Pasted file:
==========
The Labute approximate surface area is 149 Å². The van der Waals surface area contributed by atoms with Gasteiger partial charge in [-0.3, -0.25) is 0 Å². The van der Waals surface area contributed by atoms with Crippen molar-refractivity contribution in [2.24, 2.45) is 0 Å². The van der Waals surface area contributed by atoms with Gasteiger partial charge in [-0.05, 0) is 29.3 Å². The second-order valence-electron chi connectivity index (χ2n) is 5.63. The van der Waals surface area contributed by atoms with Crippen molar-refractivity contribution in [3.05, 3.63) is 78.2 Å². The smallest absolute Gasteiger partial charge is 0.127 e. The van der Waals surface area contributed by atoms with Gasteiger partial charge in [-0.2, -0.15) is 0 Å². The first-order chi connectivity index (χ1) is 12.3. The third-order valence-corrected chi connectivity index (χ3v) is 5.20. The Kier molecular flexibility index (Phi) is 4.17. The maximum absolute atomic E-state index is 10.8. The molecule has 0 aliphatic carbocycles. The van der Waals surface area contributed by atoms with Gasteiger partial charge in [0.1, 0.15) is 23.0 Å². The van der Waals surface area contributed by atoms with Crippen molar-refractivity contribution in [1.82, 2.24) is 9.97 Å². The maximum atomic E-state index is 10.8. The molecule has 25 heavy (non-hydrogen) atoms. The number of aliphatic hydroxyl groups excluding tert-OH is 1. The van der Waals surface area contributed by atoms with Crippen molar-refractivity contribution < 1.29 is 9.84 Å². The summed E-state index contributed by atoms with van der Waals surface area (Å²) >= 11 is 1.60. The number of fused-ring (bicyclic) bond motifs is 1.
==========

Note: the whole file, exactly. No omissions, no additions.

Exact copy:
The Labute approximate surface area is 149 Å². The van der Waals surface area contributed by atoms with Gasteiger partial charge in [-0.3, -0.25) is 0 Å². The van der Waals surface area contributed by atoms with Crippen molar-refractivity contribution in [2.24, 2.45) is 0 Å². The van der Waals surface area contributed by atoms with Gasteiger partial charge in [-0.05, 0) is 29.3 Å². The second-order valence-electron chi connectivity index (χ2n) is 5.63. The van der Waals surface area contributed by atoms with Crippen molar-refractivity contribution in [3.05, 3.63) is 78.2 Å². The smallest absolute Gasteiger partial charge is 0.127 e. The van der Waals surface area contributed by atoms with Gasteiger partial charge in [-0.2, -0.15) is 0 Å². The first-order chi connectivity index (χ1) is 12.3. The third-order valence-corrected chi connectivity index (χ3v) is 5.20. The Kier molecular flexibility index (Phi) is 4.17. The maximum absolute atomic E-state index is 10.8. The molecule has 0 aliphatic carbocycles. The van der Waals surface area contributed by atoms with Gasteiger partial charge in [0.1, 0.15) is 23.0 Å². The van der Waals surface area contributed by atoms with Crippen molar-refractivity contribution in [1.82, 2.24) is 9.97 Å². The maximum atomic E-state index is 10.8. The molecule has 25 heavy (non-hydrogen) atoms. The number of aliphatic hydroxyl groups excluding tert-OH is 1. The van der Waals surface area contributed by atoms with Crippen molar-refractivity contribution < 1.29 is 9.84 Å². The summed E-state index contributed by atoms with van der Waals surface area (Å²) >= 11 is 1.60. The number of fused-ring (bicyclic) bond motifs is 1.